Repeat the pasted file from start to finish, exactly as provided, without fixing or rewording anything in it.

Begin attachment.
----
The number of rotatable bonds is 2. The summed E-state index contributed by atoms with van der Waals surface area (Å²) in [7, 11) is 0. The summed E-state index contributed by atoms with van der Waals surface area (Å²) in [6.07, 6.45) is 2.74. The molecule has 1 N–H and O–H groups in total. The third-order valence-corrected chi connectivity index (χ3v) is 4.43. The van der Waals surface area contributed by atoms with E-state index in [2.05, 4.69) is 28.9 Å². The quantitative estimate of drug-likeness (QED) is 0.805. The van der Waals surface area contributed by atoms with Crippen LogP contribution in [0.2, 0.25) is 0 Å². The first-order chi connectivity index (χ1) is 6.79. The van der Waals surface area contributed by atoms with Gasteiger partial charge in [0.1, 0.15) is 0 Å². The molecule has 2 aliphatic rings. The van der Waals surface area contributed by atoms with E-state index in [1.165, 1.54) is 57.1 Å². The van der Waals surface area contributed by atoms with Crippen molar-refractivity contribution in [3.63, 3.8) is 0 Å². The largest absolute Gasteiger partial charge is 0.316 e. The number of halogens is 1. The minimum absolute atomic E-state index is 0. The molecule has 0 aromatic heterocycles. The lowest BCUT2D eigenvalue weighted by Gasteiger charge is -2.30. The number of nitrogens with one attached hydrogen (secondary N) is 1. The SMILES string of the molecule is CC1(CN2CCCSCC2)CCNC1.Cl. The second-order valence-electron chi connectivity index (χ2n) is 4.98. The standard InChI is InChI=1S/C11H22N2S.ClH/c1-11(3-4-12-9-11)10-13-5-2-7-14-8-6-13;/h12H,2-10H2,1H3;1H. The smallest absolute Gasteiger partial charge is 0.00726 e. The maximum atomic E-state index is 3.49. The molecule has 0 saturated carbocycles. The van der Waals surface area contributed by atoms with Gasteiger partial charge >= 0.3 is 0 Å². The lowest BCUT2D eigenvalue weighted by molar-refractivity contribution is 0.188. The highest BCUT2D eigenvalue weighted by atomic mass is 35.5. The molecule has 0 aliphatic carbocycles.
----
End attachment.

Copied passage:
The number of rotatable bonds is 2. The summed E-state index contributed by atoms with van der Waals surface area (Å²) in [7, 11) is 0. The summed E-state index contributed by atoms with van der Waals surface area (Å²) in [6.07, 6.45) is 2.74. The molecule has 1 N–H and O–H groups in total. The third-order valence-corrected chi connectivity index (χ3v) is 4.43. The van der Waals surface area contributed by atoms with E-state index in [2.05, 4.69) is 28.9 Å². The quantitative estimate of drug-likeness (QED) is 0.805. The van der Waals surface area contributed by atoms with Crippen LogP contribution in [0.2, 0.25) is 0 Å². The first-order chi connectivity index (χ1) is 6.79. The van der Waals surface area contributed by atoms with Gasteiger partial charge in [0.1, 0.15) is 0 Å². The molecule has 2 aliphatic rings. The van der Waals surface area contributed by atoms with E-state index in [1.165, 1.54) is 57.1 Å². The van der Waals surface area contributed by atoms with Crippen molar-refractivity contribution in [3.63, 3.8) is 0 Å². The largest absolute Gasteiger partial charge is 0.316 e. The number of halogens is 1. The minimum absolute atomic E-state index is 0. The molecule has 0 aromatic heterocycles. The lowest BCUT2D eigenvalue weighted by Gasteiger charge is -2.30. The number of nitrogens with one attached hydrogen (secondary N) is 1. The SMILES string of the molecule is CC1(CN2CCCSCC2)CCNC1.Cl. The second-order valence-electron chi connectivity index (χ2n) is 4.98. The standard InChI is InChI=1S/C11H22N2S.ClH/c1-11(3-4-12-9-11)10-13-5-2-7-14-8-6-13;/h12H,2-10H2,1H3;1H. The smallest absolute Gasteiger partial charge is 0.00726 e. The maximum atomic E-state index is 3.49. The molecule has 0 saturated carbocycles. The van der Waals surface area contributed by atoms with Gasteiger partial charge >= 0.3 is 0 Å². The lowest BCUT2D eigenvalue weighted by molar-refractivity contribution is 0.188. The highest BCUT2D eigenvalue weighted by atomic mass is 35.5. The molecule has 0 aliphatic carbocycles.